Costs of dispute hit $56k

AL WILLIAMS
Last updated 05:00 18/09/2012

Relevant offers

A breakdown in legal costs for an ongoing dispute over a Waimate building has revealed a $56,840 bill for ratepayers.

The case has cost $54,862 plus $1978 in disbursements in just over a year.

Details of the legal costs appear in a report by Waimate District Council chief executive Tony Alden to a council meeting today.

The dispute dates back nearly two years and resulted in the council taking civil action against Keith Williams and his company, Glenkeith Industries.

The council went to court over building permit work on a garage wall but the judge declined to hear the case as the chief executive did not have the delegated authority to lay charges.

Mr Williams is now seeking costs from the council, which could push the bill as high as $150,000 if the council loses.

In his report, Mr Alden quotes the council's lawyers as saying the complexity of the case had been at the higher level for regulatory prosecutions, and the allegations made on behalf of Mr Williams called for independent expert evidence.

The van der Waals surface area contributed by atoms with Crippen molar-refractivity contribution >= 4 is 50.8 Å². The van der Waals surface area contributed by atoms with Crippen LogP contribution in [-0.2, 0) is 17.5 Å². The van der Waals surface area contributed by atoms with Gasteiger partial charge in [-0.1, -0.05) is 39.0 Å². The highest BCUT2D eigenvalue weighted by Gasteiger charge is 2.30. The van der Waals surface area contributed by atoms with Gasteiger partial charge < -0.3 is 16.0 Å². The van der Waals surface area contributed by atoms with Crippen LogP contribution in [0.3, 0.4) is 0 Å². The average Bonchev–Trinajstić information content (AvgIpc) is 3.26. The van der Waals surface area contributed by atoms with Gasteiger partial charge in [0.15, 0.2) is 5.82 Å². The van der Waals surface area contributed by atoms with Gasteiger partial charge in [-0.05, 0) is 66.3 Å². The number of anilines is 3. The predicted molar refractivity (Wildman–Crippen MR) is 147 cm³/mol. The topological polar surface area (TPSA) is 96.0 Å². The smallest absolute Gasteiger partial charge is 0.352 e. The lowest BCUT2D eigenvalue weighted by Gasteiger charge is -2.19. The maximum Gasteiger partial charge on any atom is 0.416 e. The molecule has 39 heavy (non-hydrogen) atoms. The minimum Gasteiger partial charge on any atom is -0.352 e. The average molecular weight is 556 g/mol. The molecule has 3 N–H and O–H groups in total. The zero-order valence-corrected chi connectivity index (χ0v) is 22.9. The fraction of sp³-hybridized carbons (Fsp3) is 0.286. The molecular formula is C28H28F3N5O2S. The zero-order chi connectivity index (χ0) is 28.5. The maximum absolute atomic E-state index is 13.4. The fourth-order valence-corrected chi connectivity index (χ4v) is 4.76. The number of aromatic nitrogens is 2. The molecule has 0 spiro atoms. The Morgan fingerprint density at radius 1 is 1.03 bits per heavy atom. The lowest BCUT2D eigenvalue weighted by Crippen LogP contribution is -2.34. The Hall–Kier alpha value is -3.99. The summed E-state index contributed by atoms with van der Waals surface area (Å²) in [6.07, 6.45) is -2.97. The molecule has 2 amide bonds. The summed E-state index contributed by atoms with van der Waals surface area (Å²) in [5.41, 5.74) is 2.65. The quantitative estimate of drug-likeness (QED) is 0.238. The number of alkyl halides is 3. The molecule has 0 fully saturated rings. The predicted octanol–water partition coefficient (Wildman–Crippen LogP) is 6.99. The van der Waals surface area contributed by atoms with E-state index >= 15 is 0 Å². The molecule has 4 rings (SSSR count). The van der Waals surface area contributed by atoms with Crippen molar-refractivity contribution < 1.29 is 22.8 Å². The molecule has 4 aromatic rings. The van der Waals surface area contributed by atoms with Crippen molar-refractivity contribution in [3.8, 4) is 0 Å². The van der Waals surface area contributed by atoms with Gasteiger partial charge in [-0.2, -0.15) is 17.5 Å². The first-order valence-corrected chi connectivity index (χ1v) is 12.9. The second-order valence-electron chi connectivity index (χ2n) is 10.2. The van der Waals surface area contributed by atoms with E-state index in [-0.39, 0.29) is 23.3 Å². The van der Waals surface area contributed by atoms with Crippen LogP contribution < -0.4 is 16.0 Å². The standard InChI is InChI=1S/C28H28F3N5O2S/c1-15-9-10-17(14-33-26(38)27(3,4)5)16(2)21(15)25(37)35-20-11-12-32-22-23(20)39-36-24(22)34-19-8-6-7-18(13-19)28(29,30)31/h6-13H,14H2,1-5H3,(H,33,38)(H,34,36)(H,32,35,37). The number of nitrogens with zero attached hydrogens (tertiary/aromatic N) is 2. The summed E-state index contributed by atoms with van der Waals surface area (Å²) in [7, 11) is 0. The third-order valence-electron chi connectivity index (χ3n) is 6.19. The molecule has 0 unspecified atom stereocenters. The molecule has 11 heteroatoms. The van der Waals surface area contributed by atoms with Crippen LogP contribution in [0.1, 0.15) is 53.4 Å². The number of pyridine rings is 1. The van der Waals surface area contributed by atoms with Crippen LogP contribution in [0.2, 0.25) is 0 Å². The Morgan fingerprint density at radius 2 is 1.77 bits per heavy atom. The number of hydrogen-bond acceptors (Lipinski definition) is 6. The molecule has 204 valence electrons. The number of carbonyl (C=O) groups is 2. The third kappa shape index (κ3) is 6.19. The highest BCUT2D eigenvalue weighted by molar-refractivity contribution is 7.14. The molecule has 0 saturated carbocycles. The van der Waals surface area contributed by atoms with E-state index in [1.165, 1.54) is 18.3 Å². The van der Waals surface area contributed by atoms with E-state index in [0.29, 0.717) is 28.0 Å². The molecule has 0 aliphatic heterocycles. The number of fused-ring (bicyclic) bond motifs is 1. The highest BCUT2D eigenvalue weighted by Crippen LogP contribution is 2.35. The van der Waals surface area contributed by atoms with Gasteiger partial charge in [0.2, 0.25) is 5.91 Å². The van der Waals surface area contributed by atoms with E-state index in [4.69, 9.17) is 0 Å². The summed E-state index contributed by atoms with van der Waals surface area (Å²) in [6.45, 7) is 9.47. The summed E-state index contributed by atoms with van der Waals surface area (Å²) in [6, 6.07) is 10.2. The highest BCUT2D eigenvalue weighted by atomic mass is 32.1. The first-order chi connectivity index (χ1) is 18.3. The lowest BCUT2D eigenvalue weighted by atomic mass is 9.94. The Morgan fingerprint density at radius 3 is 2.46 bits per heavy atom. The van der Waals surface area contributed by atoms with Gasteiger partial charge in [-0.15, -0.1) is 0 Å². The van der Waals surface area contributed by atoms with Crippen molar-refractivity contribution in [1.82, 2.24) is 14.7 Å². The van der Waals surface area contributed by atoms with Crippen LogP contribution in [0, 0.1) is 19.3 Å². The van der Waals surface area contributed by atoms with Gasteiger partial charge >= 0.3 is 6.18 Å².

About 25 per cent of the bill had been spent in responding to Mr Williams' legal advisers' "repeated requests for information of various kinds and sundry legal debates peripheral to the main building safety issues".

The council's lawyers said one of the unusual aspects of the case had been the efforts of the council to explore ways of dealing with the safety and compliance issues that had been identified.

That included several meetings between legal representatives and council staff, the mayor and councillors.

An arrangement was devised in which a technical expert on behalf of Mr Williams met with the council's building control staff to mediate compliance solutions "all to no avail".

"In short, a substantial amount of money has been spent examining alternatives that might be used by the council short of proceeding with the prosecution," the lawyers said.

"Had the council taken an intransigent position and simply instructed us to proceed to court with all speed and not engage in exploring alternatives, then we would have expected the cost to be reduced by about $15,000.

"This is the kind of case in which each party's independent experts might be expected to agree on technical matters and thus save the parties a good deal of time and cost; sadly the council's technical expert advisers have had no professional counterparts with whom they could engage."

A case has since been lodged with the Department of Housing and Building with the decision binding on both parties. The cost of this determination is $287.

Ad Feedback

- The Timaru Herald

Comments

Special offers

Featured Promotions

Sponsored Content